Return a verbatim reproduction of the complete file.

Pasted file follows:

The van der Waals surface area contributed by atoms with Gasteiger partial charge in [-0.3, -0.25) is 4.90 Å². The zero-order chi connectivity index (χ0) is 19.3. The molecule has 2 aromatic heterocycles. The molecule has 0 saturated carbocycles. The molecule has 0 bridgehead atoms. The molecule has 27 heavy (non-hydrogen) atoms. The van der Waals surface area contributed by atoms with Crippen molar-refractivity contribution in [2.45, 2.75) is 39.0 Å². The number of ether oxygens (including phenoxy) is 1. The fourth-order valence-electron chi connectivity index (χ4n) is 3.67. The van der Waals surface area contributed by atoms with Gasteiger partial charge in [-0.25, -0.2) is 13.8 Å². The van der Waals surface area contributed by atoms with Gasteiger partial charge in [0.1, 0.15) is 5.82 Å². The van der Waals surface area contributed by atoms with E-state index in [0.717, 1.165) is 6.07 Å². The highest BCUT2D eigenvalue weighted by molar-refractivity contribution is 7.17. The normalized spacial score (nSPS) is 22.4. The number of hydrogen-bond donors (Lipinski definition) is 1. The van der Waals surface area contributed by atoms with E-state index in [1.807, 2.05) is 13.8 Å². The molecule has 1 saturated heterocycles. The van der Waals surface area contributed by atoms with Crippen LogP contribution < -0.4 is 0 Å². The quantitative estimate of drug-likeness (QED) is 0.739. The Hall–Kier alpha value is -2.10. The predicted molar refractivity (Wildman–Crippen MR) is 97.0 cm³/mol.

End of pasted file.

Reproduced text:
The van der Waals surface area contributed by atoms with Gasteiger partial charge in [-0.3, -0.25) is 4.90 Å². The zero-order chi connectivity index (χ0) is 19.3. The molecule has 2 aromatic heterocycles. The molecule has 0 saturated carbocycles. The molecule has 0 bridgehead atoms. The molecule has 27 heavy (non-hydrogen) atoms. The van der Waals surface area contributed by atoms with Crippen molar-refractivity contribution in [2.45, 2.75) is 39.0 Å². The number of ether oxygens (including phenoxy) is 1. The fourth-order valence-electron chi connectivity index (χ4n) is 3.67. The van der Waals surface area contributed by atoms with Gasteiger partial charge in [-0.25, -0.2) is 13.8 Å². The van der Waals surface area contributed by atoms with Gasteiger partial charge in [0.1, 0.15) is 5.82 Å². The van der Waals surface area contributed by atoms with E-state index in [0.717, 1.165) is 6.07 Å². The highest BCUT2D eigenvalue weighted by molar-refractivity contribution is 7.17. The normalized spacial score (nSPS) is 22.4. The number of hydrogen-bond donors (Lipinski definition) is 1. The van der Waals surface area contributed by atoms with E-state index in [1.807, 2.05) is 13.8 Å². The molecule has 1 saturated heterocycles. The van der Waals surface area contributed by atoms with Crippen LogP contribution < -0.4 is 0 Å². The quantitative estimate of drug-likeness (QED) is 0.739. The Hall–Kier alpha value is -2.10. The predicted molar refractivity (Wildman–Crippen MR) is 97.0 cm³/mol.